by Laura Macgregor, Professor of Scots Law, University of Edinburgh.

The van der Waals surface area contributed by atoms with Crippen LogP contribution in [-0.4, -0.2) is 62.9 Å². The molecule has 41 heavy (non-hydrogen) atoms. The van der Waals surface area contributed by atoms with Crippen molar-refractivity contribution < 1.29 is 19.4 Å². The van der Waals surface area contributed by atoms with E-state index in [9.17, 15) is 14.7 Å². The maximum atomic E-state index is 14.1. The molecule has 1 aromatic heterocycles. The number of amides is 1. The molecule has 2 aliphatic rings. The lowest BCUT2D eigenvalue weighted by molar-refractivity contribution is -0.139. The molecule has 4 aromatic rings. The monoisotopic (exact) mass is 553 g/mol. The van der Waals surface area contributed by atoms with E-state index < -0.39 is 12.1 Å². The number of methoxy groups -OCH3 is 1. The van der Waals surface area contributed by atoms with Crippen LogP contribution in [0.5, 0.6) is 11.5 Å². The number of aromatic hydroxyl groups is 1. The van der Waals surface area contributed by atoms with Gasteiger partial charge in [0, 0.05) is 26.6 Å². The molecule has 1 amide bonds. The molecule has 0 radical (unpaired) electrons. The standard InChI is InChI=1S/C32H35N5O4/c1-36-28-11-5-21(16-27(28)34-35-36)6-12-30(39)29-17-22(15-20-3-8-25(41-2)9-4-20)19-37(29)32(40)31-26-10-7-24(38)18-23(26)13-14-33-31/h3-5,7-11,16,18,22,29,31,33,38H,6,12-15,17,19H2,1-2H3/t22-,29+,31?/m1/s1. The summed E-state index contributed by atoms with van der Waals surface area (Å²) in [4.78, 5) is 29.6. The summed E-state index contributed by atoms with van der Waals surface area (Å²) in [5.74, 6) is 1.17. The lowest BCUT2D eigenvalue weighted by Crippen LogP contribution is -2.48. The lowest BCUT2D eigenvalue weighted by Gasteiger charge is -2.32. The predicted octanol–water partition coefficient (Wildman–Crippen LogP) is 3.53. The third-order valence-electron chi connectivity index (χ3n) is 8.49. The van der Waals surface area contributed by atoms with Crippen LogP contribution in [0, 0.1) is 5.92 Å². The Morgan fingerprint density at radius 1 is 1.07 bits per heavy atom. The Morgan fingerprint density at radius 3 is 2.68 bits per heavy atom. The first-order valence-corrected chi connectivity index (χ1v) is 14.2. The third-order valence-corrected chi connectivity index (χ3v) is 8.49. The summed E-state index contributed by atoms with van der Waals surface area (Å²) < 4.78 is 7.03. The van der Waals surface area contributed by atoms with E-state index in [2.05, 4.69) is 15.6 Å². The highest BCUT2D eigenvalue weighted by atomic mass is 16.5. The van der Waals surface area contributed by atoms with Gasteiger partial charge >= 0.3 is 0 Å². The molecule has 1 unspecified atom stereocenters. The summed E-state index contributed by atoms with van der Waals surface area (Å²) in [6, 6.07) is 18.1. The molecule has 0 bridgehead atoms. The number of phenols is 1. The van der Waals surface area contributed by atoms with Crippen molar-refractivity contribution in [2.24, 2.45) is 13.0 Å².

Many types of contracts do not require to be entered into in writing in Scots law (see Requirements of Writing (Scotland) Act 1995, s1). Where this is the case, it can be difficult to identify whether the parties have reached binding consensus or something short of that. It is possible for parties to reach consensus on all essential terms, and yet agree that they will not be contractually bound until such time as a written contract is signed (Karoulias SA v The Drambuie Liqueur Company Ltd 2005 SLT 813). In Supaseal Glass Ltd v Inverclyde Windows Manufacturing Ltd ( CSOH 49), a recent case decided in the Outer House of the Court of Session, Lord Braid provides a useful summary of the governing principles of formation of contract in Scots law. His objective analysis nicely illustrates Lord President Dunedin’s famous statement that “[c]ommercial contracts cannot be arranged by what people think in their inmost minds. Commercial contracts are made according to what people say” (Muirhead and Turnbull v Dickson (1905) 7F 686 at 694).